top of page

Devon cattle are recognized as one of the world's oldest domesticated breeds. Most authorities say they are likely descended from Bos longifrons, a smaller type of aboriginal cattle in Britain. Some suggest a relationship to the ancient aurochs, which survived in Europe until the early 17th century.

* References to "red cattle" - the likely forbears to today's Devons - are recorded as early as 1580. These arrived with the first European settlers in North America.

* The breed developed in southwestern England, largely in the counties of Devon and Somerset.  It's a region with hills as high as 2000 feet and lower areas to the south suitable for year round grazing.

* Efforts to methodically improve the breed began in the 1700s.  This continued throughout the next century, not only in Britain but in other areas of the world, notably Australia and New Zealand.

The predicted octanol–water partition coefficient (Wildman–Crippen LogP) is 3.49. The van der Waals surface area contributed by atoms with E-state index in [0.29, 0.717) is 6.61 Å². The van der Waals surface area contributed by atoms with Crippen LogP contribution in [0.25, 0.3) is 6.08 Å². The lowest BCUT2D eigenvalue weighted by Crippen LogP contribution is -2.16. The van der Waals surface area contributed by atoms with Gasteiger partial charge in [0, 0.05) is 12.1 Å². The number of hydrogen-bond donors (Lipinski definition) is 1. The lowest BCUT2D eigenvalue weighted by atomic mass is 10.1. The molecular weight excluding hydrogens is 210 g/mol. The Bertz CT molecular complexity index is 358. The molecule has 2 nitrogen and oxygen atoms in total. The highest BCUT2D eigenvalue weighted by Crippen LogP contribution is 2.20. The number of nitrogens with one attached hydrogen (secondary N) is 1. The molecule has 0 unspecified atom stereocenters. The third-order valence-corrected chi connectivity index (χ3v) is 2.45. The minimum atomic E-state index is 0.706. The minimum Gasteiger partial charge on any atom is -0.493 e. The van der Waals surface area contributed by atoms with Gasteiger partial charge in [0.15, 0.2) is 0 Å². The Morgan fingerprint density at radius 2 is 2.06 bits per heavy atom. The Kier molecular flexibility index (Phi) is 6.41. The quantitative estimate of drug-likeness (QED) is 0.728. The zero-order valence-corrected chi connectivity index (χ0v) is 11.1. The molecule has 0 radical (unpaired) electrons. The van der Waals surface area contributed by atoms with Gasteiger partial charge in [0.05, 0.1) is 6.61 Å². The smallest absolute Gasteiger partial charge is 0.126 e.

* By the late 1800s, the Devon was second in popularity in England, next to the Shorthorn.  The number of registered animals approached 500,000 individuals at that time.

* Originally, the Devon was known as a dual-purpose breed.  Today they're used primarily for beef production.  Typical mature cows weigh in the vicinity of 1300 pounds; typical bulls more than 2000.

* They are solid red, though some white around the udder and scrotum area is allowed. They are blocky animals of medium height, with a wide muzzle, short legs, a deep rib cage and a strong heart girth.

* They're known for strong daily weight gain in grass-fed systems; strong grazing characteristics including their walking ability, exceptionally good beef, docile temperament, longevity, natural resistance to disease and the ability to tolerate climate extremes.

IMG_3163 2.HEIC
bottom of page